Public Speaking Skills:
You probably are thinking about how and where to place your humor
so carefully selected to use in your presentation. You weren't
wondering? Well, I'm going to tell you anyway, because these are
another part of your public speaking skills.
First of all, most audiences expect you to start of your presentation
with a story or joke. You may want to postpone your story until the
audience is resolved that you will be bestowing a rare case of sleeping
sickness on them and then you can surprise them with the humor. A good
rule to remember from your public speaking skills is "Don't be
afraid to do the unexpected." Humor is one of the attention getting
devices that can take your audience to the peaks of intensity, which
will be evident in your public speaking skills.
To get started in figuring where to place your humor, first find out
or decide how much time you are expected to talk. Divide this time into
equal segments. If the percentage of humor is to be low, you might make
a humorous comment each six to eight minutes. If the percentage of
humor is very high, you might be making a humorous comment every
minute. Going through this process tells you roughly how much humor
other attention gaining devices you need to accomplish your goals.
Planning ahead for each audience is vital to enhancing your public speaking
I'm assuming at this point that all the humor you have selected is
relevant to your audience and your topic. If it is not, throw it out
now and search for something to replace it that is relevant to your
program. Using your public speaking skills effectively means having
fresh humor, not canned humor, or canned speeches.
Next, you should be ready to place the humor in your program. A good
public speaker doesn't make the mistake of forcing humor and other material
to fit. It makes no difference if one segment goes several minutes longer
than another or if you don't hit the funny bone exactly every six to
eight minutes. Just use that time length as a guideline. All you have
to do now is decide if you want humor in your
opening and/or closing.
Finally, the third aspect of timing in your public speaking skills
to do with 'planned spontaneity.' This term seems like an oxymoron,
contradiction in terms, doesn't it? (see Oxymoron article on this
website). When it comes to professional presentations, preparation will
be a big factor in your ultimate success.
Prepared remarks that appear spontaneous deserve a mention when talking
about timing. During the course of a presentation, windows of
opportunity for witty remarks open and close. They are usually related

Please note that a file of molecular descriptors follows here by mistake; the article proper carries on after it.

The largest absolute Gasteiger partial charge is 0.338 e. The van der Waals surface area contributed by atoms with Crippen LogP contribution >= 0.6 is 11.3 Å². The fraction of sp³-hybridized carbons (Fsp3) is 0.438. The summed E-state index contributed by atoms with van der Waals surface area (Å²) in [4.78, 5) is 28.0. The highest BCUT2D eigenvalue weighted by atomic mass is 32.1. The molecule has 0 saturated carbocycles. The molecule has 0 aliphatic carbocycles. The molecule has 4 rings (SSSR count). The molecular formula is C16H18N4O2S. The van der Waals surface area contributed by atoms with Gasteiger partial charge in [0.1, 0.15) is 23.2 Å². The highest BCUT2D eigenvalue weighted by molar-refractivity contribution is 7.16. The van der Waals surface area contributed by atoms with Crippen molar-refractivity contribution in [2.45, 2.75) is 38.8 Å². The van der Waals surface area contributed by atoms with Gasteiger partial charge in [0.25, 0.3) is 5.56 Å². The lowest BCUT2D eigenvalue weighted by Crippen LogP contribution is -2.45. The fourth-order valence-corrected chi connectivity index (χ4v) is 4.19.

to 'expected/unexpected' happenings during the presentation, or
questions from the audience. Let's say you are writing on the flipchart
and your marker runs out of ink. Your window of opportunity is now
open. You might jump through the window and say, 'I guess I've come
the dry part of my presentation' Window slams shut. Everything is fine.
You look like a quick wit and a pretty cool NO ZZZZZs presenter, all
this is part of your having great public speaking skills.
What if you waited until you searched out a new marker to say the same
line? The window had already slammed shut 30 seconds ago and now you
are trying to jump through. You lose. The spontaneity is gone and so
the impact (except for smashing your head into the glass). What do you
have to do to be sure you will be ready when a window opens?
Many problems can be anticipated. If you are using a slide projector,
the bulb might blow. You may be interrupted by a loud noise. Your
microphone might squeal, etc. Prepare comments in advance so you can
recall them immediately when needed. If you let too much time pass
between the incident and your comment, you're better off foregoing the
comment. It's too late to make it funny, so timing is also part of
humor used in this public speaking skill.
Questions (see Funny Question and Answer Sessions article on this
website) from the audience can be treated the same way. Dealing with
awkward questions with pleasant humor is an effective public speaking
skill also. If you've been presenting your material long enough, you
can probably anticipate most of the questions that come up. Prepare
a witty answer to each question and use it when the question arises.
Then go on and give your serious answer. Be careful when using this
technique your witty answer doesn't make the person asking the question
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